SE: With the increased low light vision, could it have military applications?

Malinowski: These kind of sensors already are used by the military, for example, for detecting laser rangefinders. The difference is that the military is fine with paying 20,000 euros for a camera. In automotive or consumer they are not even considering this technology, exactly for that reason.

SE: So the breakthrough here is that you can have something that already exists, but you can have it at consumer-scale pricing?

Malinowski: Exactly. Because of the miniaturization and also how the monolithic integration allows you to upscale the technology, you can get consumer-scale volumes and prices.

SE: What other trends do you see in sensor technology?

Malinowski: One of the current discussion points is exactly this — beyond visible imaging. The incumbent technology already is fantastic for taking pictures. The new trend is sensors that are more dedicated to the application. The output doesn’t need to be a pretty picture. It can be specific information. With Face ID, the output can be actually one or zero. Either the phone is unlocked or it isn’t. You don’t need to see the picture of the face. There are also some interesting modalities coming up, such as polarized imagers, which are like polarizing glasses. They see better for some reflections. There are event-based imagers, which only look at the change of the scene — for example, if you study vibrations of a machine or count people that are passing by a shop. If you have an autonomous driving system, you need a warning that there’s an upcoming obstacle and you should brake. You don’t need a pretty picture. This trend means much more fragmentation, because it’s much more application-specific. It changes the way that that people design image sensors because they look at what is good enough for a particular application rather than optimizing the picture quality. Picture quality is always important, but sometimes you need something simple that just does the job.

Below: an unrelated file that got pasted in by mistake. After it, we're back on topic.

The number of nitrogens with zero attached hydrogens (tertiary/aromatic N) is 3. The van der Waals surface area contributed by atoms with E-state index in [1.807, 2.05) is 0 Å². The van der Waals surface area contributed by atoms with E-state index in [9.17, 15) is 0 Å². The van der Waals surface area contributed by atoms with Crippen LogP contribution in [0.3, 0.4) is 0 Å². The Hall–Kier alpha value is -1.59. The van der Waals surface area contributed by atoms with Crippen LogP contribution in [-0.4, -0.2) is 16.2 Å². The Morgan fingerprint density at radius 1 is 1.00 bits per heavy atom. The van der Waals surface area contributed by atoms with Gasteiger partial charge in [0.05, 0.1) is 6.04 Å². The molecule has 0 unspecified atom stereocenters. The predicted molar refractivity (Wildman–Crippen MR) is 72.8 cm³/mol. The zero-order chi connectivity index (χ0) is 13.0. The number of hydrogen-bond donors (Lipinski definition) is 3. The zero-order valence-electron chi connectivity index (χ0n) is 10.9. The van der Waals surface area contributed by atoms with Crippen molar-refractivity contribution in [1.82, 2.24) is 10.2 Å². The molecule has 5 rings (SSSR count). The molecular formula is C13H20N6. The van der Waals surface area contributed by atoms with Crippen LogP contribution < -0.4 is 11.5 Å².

SE: Is it important to know whether it’s a human being or a tree, or is it just enough to know that you need to brake now?

Malinowski: In the automotive industry, there is still a debate. Some people want to classify all the objects. They want to know if it’s a child, a biker, or a tree. Some say, ‘I just need to know if it’s in the way, because I need to trigger the brakes.’ So there is not one answer.